The Sciences

How Indirect DNA Transfer Is Challenging Forensics and Overturning Wrongful Convictions

Prosecutors and forensic researchers say DNA evidence is not so cut and dry.

By Emilie Le Beau LucchesiSep 15, 2021 12:00 AM
Crime scene evidence
(Credit: felipe caparros/Shutterstock)

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None of us know where our DNA has been. More aptly, we don’t know where it has incidentally traveled to without us. But this does happen, occasionally placing innocent people’s DNA at brutal crime scenes, and adding troubling twists to real-life courtroom cases.

It sounds like the premise of a dramatic thriller movie. And it’s something that forensic scientists are trying to understand better. 

In the forensics world, they call this traveling DNA scenario indirect or secondary DNA transfer. Essentially, this occurs when an individual’s DNA spreads to objects and places via other human carriers. Depending on the material where it settles, it can be indirectly transferred as many as six times, according to Cynthia Cale, an independent forensic consultant who specializes in secondary DNA transfer.

“You could have a secondary transfer occur in as little as 10 seconds,” Cale says. 

Wrongfully Accused

This type of DNA spread led to the arrest of Lukis Anderson in 2012. The 25-year-old homeless man in San Jose, California was accused of murdering a wealthy investor who lived more than 10 miles away.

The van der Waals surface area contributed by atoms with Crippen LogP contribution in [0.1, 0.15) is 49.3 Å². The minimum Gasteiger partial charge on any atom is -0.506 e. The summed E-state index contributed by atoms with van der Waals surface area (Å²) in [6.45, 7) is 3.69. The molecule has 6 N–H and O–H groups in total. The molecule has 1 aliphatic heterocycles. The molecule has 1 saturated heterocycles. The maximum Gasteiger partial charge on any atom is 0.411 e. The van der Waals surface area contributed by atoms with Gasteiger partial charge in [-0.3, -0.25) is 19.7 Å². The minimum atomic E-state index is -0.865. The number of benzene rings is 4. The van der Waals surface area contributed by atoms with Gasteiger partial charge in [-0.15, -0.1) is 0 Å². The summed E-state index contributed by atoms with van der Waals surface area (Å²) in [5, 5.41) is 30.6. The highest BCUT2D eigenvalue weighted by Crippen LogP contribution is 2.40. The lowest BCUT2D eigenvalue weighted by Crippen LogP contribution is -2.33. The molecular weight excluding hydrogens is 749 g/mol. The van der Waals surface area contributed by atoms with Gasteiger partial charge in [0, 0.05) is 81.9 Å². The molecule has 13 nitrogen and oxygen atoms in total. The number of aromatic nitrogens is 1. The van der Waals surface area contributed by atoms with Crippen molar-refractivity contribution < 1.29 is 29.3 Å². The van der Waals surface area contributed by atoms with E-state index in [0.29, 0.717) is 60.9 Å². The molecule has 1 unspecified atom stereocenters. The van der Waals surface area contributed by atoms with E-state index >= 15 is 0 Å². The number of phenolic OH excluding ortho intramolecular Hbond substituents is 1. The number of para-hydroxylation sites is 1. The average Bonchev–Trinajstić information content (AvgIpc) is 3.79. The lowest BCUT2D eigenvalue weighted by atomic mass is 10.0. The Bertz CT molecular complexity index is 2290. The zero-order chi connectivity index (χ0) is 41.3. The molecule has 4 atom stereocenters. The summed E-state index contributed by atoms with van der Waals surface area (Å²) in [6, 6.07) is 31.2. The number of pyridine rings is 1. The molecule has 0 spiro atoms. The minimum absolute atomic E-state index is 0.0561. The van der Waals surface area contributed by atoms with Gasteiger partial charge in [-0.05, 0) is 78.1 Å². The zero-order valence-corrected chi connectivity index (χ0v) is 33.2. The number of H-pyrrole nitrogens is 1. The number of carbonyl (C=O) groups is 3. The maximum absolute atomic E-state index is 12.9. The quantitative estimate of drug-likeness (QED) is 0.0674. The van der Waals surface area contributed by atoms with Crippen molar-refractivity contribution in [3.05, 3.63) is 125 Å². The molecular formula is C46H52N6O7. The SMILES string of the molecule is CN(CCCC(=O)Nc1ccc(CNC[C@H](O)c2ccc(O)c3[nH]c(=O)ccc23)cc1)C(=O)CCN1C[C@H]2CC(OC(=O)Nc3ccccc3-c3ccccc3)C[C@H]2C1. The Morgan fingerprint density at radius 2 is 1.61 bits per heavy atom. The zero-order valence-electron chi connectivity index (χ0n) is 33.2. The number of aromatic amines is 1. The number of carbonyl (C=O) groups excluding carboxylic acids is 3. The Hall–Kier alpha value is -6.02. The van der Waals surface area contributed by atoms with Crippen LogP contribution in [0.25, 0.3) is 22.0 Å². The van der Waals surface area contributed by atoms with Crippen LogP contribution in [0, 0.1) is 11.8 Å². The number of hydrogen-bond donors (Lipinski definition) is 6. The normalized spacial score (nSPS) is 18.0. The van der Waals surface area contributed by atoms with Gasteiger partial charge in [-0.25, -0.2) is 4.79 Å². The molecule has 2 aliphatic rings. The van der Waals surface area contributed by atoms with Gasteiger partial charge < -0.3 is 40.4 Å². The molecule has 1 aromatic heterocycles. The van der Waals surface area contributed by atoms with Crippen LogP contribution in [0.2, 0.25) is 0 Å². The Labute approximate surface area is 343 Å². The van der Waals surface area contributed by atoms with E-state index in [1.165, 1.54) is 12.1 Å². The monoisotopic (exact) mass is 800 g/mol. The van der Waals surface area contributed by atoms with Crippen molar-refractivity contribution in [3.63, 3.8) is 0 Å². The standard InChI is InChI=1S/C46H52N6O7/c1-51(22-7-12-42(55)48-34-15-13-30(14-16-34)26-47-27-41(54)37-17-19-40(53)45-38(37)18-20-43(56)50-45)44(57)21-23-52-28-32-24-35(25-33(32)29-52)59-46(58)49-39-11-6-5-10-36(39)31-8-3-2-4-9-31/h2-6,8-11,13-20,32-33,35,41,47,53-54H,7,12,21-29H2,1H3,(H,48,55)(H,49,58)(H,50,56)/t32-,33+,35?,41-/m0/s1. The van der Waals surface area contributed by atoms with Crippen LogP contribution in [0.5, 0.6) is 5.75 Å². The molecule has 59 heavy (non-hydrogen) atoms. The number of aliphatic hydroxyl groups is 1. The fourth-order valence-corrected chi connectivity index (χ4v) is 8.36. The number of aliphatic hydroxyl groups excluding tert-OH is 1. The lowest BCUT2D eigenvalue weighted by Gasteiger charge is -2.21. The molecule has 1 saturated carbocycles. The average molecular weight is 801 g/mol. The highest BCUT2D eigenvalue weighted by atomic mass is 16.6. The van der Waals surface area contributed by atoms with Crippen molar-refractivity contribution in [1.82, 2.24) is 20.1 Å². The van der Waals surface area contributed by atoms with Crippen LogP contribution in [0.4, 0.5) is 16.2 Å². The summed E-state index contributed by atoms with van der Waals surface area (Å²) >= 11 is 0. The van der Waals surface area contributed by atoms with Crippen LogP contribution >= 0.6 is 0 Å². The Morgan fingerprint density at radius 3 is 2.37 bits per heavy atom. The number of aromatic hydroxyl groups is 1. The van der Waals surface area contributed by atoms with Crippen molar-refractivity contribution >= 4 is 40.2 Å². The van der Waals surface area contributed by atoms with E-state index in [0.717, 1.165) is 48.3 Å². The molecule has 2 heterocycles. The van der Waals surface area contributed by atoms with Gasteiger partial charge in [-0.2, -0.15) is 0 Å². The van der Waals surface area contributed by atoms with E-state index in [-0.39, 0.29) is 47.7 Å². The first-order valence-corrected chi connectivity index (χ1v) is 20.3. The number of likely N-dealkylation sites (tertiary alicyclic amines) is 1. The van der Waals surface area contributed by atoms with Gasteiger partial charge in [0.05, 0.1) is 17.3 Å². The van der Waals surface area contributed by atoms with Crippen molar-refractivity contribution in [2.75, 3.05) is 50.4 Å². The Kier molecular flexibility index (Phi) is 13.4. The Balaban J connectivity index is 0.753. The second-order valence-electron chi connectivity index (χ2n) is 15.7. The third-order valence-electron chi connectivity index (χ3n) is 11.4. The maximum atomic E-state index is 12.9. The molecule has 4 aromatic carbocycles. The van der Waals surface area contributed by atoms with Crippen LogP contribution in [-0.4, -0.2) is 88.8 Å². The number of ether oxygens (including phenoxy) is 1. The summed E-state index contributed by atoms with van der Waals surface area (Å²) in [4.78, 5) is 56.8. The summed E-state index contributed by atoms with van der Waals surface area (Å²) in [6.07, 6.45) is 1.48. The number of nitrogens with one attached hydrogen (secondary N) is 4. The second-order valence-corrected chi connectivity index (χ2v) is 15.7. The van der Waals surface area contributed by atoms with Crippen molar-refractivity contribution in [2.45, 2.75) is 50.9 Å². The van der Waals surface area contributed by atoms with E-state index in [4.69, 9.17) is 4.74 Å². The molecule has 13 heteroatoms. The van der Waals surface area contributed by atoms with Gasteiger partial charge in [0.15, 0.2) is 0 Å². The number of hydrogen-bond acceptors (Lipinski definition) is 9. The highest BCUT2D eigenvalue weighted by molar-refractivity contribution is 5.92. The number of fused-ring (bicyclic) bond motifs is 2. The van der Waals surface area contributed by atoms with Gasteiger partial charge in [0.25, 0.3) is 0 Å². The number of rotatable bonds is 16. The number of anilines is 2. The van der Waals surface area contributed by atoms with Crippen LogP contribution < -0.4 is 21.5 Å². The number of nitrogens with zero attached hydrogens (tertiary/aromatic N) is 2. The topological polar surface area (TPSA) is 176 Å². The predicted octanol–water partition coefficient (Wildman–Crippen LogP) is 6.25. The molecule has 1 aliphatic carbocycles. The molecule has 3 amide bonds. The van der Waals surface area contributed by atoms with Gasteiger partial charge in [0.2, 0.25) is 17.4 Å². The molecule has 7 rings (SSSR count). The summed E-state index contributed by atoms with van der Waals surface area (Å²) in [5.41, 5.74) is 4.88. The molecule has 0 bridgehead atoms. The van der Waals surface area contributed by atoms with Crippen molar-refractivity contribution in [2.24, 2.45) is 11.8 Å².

Three intruders broke into the investor’s home and then bound him and his wife. The investor died from asphyxiation while gagged. Police found two perpetrators’ DNA at the crime scene and then Anderson’s DNA on the victim’s fingernail.

Santa Clara County public defender Kelley Kulick was assigned to the case. Her office’s investigator found that Anderson had been detoxing in the hospital the entire time the crime was committed. “He was held in the hospital on 15-minute bed checks all night. There was no way he could have committed the homicide,” Kulick says.

Her team, she adds, traced Anderson through the night of the crime. He had been publicly intoxicated and a store owner called the paramedics. The same ambulance that brought Anderson to the hospital picked up the homicide victim just hours later. The same paramedics who treated Anderson later responded to the homicide victim. Their equipment, including the finger pulsometer, was used in both cases.

“That meant that Lukis and the victim never had any contact at all,” Kulick says. Anderson was cleared of the crime. Three men were later convicted in the investor’s murder.

Kulick again relied on secondary DNA transfer in a June 2020 acquittal for a client accused of sexually assaulting and murdering his girlfriend’s toddler. Kulick said small amounts of her client’s DNA was found on the child, but so were five other people’s.

The victim, Kulick says, lived in a dirty house where DNA accumulated more easily than a home with regularly sanitized surfaces. Her defense team attributed the trace amounts of her client’s sperm cells found on the victim’s clothing to shared laundry. (Experiments confirm that sperm cells can survive machine washing.)

Kulick’s team suspected the toddler’s mother had abused her child to death. Three months after her client’s acquittal, the child’s mother was found guilty for allowing her son to be abused — by the already acquitted defendant — and then covering up the abuse.